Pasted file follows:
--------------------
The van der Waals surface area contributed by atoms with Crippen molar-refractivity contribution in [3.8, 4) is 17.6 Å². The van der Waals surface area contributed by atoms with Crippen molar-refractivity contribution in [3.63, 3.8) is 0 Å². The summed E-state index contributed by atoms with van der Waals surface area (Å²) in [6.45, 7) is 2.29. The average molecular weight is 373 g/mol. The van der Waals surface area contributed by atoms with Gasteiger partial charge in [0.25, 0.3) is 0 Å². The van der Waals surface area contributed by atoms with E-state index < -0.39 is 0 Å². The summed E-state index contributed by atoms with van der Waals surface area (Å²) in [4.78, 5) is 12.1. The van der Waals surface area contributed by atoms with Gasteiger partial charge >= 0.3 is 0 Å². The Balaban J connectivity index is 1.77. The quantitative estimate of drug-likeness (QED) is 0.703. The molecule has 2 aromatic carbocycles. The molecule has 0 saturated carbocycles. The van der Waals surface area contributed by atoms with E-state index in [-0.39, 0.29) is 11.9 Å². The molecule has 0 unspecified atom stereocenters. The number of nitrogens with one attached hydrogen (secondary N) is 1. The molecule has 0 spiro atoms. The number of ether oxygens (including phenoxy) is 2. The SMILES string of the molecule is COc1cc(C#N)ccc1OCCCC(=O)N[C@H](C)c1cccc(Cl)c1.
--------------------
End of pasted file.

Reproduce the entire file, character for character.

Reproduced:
The van der Waals surface area contributed by atoms with Crippen molar-refractivity contribution in [3.8, 4) is 17.6 Å². The van der Waals surface area contributed by atoms with Crippen molar-refractivity contribution in [3.63, 3.8) is 0 Å². The summed E-state index contributed by atoms with van der Waals surface area (Å²) in [6.45, 7) is 2.29. The average molecular weight is 373 g/mol. The van der Waals surface area contributed by atoms with Gasteiger partial charge in [0.25, 0.3) is 0 Å². The van der Waals surface area contributed by atoms with E-state index < -0.39 is 0 Å². The summed E-state index contributed by atoms with van der Waals surface area (Å²) in [4.78, 5) is 12.1. The van der Waals surface area contributed by atoms with Gasteiger partial charge >= 0.3 is 0 Å². The Balaban J connectivity index is 1.77. The quantitative estimate of drug-likeness (QED) is 0.703. The molecule has 2 aromatic carbocycles. The molecule has 0 saturated carbocycles. The van der Waals surface area contributed by atoms with E-state index in [-0.39, 0.29) is 11.9 Å². The molecule has 0 unspecified atom stereocenters. The number of nitrogens with one attached hydrogen (secondary N) is 1. The molecule has 0 spiro atoms. The number of ether oxygens (including phenoxy) is 2. The SMILES string of the molecule is COc1cc(C#N)ccc1OCCCC(=O)N[C@H](C)c1cccc(Cl)c1.